The Mothers' Manifesto is a manifesto from 1986 (published in 1987), which was published by a dozen women from the Green environment with the aim of changing living conditions in the Federal Republic of Germany in favor of people who live with children . At the time, new approaches to thinking emerged, but critics viewed them as revisionist . This led to a wide social debate.
The publication was preceded by the organisationally and financially supported by the Greens congress "Living with Children - Mothers Be Loud" on 22. – 23. November 1986 in Bonn-Beuel , attended by 500 mothers and 200 children. The manifest is a documentation of the results of the conference.
- The manifest called for a basic security without connection to employment as well as the ideal upgrading of housework and upbringing.
- It called for a new image of emancipation: "It is time for a new women's movement , a movement that represents the reality, the wishes and hopes of mothers with children as consistently and emphatically as the interests of childless women" (p. 1).
- The women no longer wanted to make themselves dependent on the men’s "snail's pace" with regard to their participation in family work. They bet on the “public living room”, the mothers center.
The first signatories included:
Patricia Langen (Aachen), Ursula Rieger, Eva-Maria Epple (both Berlin), Gaby Potthast (Bochum), Margit Marx, Jutta Schlepütz-Schroeder, Eva Kandler, Dorothee Pass-Weingartz , Gisela Klausmann, Renate Jirmann, Christa Nickels (all Bonn), Hedwig Ortmann (Bremen), Barbara Köster (Frankfurt), Hannelore Weskamp (Hamburg), Inge Meta-Hülbusch (Kassel), Gisela Erler (Kelheim), Dorothea Calabrese (Cologne), Monika Jaeckel, Greta Tüllmann (both Munich) , Hildegard Schooß (Salzgitter)
Media coverage and criticism
The document met with a great response from the public and was discussed controversially in the mass media as well as in the parties and groups of the women's movement. In feminist and left-wing circles, the demarcation from the feminist model of emancipation and the turn against the “ghetto of non-mothers” and the “aquarium of career women” were viewed critically.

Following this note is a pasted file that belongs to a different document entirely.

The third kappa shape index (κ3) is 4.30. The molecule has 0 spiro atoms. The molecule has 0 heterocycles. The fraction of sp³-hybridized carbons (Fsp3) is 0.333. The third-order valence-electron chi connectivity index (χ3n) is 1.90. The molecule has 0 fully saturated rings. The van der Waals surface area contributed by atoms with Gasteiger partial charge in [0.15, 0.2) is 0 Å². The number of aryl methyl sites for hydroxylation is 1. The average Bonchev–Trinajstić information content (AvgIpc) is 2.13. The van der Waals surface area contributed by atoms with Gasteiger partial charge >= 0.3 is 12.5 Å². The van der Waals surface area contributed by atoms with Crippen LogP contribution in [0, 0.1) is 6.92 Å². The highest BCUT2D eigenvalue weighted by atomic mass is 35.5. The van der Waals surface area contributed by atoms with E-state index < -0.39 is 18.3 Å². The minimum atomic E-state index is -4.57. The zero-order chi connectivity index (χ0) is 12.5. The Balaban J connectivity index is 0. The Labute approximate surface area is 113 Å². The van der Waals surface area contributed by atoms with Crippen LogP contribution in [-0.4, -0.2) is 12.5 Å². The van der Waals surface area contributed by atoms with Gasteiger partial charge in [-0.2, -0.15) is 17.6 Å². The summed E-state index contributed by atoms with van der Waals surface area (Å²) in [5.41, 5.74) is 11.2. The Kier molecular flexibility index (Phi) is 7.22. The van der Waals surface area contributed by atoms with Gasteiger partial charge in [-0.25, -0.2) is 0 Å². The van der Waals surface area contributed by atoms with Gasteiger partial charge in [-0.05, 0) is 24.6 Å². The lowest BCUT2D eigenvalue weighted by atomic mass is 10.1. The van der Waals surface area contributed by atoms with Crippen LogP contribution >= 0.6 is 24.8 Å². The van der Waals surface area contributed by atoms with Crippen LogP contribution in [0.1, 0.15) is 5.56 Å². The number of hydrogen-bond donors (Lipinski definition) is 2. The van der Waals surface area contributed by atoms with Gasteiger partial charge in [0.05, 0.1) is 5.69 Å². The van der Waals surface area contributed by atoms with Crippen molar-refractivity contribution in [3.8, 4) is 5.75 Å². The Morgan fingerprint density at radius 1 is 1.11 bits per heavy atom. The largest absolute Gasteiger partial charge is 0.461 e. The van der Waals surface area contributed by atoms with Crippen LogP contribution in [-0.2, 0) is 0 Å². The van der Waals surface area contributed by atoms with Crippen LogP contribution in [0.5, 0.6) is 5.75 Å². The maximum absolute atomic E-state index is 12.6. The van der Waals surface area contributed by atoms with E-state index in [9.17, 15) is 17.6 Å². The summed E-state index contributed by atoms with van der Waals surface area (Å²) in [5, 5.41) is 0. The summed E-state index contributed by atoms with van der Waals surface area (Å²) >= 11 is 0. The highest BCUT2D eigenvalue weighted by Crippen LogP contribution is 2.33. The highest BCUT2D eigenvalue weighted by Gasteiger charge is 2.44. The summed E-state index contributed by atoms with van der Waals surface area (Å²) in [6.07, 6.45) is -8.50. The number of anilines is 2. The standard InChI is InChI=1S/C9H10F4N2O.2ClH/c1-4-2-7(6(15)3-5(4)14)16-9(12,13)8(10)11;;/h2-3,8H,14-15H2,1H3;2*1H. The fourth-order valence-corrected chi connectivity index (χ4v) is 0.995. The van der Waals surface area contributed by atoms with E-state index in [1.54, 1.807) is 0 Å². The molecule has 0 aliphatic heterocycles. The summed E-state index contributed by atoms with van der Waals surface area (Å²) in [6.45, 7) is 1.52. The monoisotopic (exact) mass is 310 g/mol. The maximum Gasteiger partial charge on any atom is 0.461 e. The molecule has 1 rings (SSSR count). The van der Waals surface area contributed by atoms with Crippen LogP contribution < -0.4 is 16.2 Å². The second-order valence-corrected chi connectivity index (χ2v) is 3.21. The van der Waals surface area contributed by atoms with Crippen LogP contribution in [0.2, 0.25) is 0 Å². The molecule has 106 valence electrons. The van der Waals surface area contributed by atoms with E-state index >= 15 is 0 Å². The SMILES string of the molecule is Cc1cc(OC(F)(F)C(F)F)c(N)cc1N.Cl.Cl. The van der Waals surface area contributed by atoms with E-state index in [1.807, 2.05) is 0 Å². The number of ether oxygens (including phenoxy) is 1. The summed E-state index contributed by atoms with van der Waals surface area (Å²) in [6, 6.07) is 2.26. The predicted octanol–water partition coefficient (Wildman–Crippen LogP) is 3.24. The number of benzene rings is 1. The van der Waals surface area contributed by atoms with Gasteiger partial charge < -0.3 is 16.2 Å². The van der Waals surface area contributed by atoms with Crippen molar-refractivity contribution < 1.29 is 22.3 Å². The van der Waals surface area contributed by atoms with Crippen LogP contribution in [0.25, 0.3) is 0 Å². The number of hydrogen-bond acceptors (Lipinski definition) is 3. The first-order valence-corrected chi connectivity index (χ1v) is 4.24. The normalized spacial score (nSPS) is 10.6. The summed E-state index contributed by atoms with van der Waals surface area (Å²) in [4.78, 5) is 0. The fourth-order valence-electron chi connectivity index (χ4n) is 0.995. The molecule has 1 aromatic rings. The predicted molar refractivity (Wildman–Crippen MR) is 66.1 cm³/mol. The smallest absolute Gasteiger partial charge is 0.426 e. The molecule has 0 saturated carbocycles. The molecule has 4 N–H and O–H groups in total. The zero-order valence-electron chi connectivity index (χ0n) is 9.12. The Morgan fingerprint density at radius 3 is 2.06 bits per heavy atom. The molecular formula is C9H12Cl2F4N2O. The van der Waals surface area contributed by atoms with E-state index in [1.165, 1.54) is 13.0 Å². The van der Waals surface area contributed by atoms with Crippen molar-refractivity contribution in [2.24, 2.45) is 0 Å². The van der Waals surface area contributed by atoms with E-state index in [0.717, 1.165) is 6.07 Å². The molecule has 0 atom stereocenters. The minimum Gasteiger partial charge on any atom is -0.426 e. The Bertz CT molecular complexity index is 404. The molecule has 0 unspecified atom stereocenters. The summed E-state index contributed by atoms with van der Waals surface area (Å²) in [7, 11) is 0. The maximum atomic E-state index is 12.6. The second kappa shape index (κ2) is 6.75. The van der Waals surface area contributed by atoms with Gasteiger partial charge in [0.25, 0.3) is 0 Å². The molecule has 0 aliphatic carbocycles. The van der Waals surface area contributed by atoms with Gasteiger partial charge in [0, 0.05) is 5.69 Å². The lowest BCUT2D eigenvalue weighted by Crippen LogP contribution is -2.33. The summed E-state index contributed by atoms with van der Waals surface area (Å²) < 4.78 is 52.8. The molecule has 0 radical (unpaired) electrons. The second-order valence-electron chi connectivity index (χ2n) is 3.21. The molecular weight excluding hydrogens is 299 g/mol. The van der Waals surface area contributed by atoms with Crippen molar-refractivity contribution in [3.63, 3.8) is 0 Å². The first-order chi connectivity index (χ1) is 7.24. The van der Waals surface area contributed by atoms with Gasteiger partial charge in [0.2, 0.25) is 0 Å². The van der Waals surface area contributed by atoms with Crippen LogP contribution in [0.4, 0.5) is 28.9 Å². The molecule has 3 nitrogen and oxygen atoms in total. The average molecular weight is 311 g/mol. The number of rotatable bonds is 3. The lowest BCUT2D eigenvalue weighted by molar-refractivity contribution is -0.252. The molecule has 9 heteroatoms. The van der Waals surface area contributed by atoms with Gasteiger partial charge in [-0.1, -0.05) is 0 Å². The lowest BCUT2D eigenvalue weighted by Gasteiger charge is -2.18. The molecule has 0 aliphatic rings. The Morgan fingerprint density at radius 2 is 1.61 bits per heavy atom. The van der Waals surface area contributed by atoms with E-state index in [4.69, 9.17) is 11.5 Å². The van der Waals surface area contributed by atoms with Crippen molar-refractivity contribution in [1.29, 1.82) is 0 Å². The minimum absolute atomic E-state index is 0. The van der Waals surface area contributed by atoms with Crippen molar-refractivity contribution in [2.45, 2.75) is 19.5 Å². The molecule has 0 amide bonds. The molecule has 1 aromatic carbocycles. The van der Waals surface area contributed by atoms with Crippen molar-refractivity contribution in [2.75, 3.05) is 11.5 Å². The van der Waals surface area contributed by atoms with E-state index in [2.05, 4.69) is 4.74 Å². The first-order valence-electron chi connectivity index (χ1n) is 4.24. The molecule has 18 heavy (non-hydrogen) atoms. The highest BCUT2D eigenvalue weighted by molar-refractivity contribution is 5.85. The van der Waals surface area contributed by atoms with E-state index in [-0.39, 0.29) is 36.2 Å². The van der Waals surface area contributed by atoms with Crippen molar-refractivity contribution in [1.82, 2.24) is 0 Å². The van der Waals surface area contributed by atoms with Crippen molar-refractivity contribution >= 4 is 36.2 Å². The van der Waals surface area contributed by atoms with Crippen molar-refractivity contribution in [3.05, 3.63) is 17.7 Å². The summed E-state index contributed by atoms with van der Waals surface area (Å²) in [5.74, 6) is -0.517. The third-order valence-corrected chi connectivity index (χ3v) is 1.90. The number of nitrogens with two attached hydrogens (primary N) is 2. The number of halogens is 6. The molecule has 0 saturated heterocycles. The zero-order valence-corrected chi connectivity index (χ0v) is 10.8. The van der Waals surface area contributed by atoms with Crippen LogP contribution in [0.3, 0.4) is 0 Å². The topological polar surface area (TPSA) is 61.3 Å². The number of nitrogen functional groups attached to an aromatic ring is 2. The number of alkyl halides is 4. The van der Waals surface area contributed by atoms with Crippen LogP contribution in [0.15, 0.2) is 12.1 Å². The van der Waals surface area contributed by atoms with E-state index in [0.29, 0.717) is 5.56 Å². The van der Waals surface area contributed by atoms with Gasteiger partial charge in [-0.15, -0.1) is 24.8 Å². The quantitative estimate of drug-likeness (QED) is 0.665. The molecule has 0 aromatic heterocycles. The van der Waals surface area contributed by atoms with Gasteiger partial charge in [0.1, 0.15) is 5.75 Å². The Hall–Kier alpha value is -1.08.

The result was a violent dispute over the direction of the party women of the Greens. In a u. a. "Statement of Green Women on the Mothers Manifesto" (Die Grünen 1987), signed by the members of the Bundestag Marieluise Beck and Verena Krieger and the State Working Group Women of the Greens in Lower Saxony, says: "We regret that the mothers' manifesto links the legitimate concerns of mothers with an image of women that we have been fighting for years. ”(p. 4).
- "Living with children - women become loud": Das Müttermanifest , Selbstverlag, Bonn 1987
- Statement by green women on the mothers manifesto, in: Marieluise Beck-Oberdorf u. a. (Ed.): Where is the happiness of women? New ways between work and children, Cologne 1988, pp. 125–128
- Dorothee Pass-Weingartz, Gisela Erler (Ed.): Mothers to power. The new women's movement. Rowohlt 1989, ISBN 3-499-12513-7
- Angelika Ebbinghaus : The Mothers Manifesto. A variant of population policy. In: 1999. Journal for Social History of the 20th and 21st Century . Volume 3. Hamburg 1987, pp. 4-7
- Elke Ostwaldt: Green women between psycho and politics? The disputes over the green mothers manifesto. 1989, ISBN 3-927413-01-1
- Gaby Brüssow: The internal party dispute over the “Mothers Manifesto” (1987) and its consequences for green women's policy, in: Dies .: Women's policy. On the relationship between women and politics using the example of women's organizations of the SPD and the Greens , Waxmann, 1996, pp. 82–100
- The Mothers Manifesto ( Memento of September 27, 2007 in the Internet Archive ) The text.
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